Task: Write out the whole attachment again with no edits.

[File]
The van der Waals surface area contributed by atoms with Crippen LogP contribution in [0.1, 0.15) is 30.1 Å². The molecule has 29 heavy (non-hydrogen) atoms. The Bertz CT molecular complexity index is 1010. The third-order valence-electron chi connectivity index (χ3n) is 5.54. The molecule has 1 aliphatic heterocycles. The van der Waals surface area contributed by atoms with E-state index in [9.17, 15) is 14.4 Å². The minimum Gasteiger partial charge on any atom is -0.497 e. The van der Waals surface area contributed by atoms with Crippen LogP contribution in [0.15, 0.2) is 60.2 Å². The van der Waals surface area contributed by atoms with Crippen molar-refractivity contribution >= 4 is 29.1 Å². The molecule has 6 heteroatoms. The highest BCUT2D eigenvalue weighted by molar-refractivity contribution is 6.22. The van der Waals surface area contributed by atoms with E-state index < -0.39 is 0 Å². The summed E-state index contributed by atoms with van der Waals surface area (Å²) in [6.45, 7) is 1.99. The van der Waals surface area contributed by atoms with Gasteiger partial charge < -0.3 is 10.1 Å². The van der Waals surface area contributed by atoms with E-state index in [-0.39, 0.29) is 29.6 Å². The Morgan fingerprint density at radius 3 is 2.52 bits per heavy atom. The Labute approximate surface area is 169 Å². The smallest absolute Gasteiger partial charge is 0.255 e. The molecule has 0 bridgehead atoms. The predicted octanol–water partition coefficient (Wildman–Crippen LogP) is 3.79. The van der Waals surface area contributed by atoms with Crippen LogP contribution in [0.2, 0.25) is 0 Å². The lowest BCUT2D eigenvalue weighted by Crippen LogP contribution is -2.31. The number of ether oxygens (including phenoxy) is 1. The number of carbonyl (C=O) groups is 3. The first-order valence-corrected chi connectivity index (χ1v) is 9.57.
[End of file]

The van der Waals surface area contributed by atoms with Crippen LogP contribution in [0.1, 0.15) is 30.1 Å². The molecule has 29 heavy (non-hydrogen) atoms. The Bertz CT molecular complexity index is 1010. The third-order valence-electron chi connectivity index (χ3n) is 5.54. The molecule has 1 aliphatic heterocycles. The van der Waals surface area contributed by atoms with E-state index in [9.17, 15) is 14.4 Å². The minimum Gasteiger partial charge on any atom is -0.497 e. The van der Waals surface area contributed by atoms with Crippen LogP contribution in [0.15, 0.2) is 60.2 Å². The van der Waals surface area contributed by atoms with Crippen molar-refractivity contribution >= 4 is 29.1 Å². The molecule has 6 heteroatoms. The highest BCUT2D eigenvalue weighted by molar-refractivity contribution is 6.22. The van der Waals surface area contributed by atoms with E-state index < -0.39 is 0 Å². The summed E-state index contributed by atoms with van der Waals surface area (Å²) in [6.45, 7) is 1.99. The van der Waals surface area contributed by atoms with Gasteiger partial charge < -0.3 is 10.1 Å². The van der Waals surface area contributed by atoms with E-state index in [-0.39, 0.29) is 29.6 Å². The Morgan fingerprint density at radius 3 is 2.52 bits per heavy atom. The Labute approximate surface area is 169 Å². The smallest absolute Gasteiger partial charge is 0.255 e. The molecule has 0 bridgehead atoms. The predicted octanol–water partition coefficient (Wildman–Crippen LogP) is 3.79. The van der Waals surface area contributed by atoms with Crippen LogP contribution in [0.2, 0.25) is 0 Å². The lowest BCUT2D eigenvalue weighted by Crippen LogP contribution is -2.31. The number of ether oxygens (including phenoxy) is 1. The number of carbonyl (C=O) groups is 3. The first-order valence-corrected chi connectivity index (χ1v) is 9.57.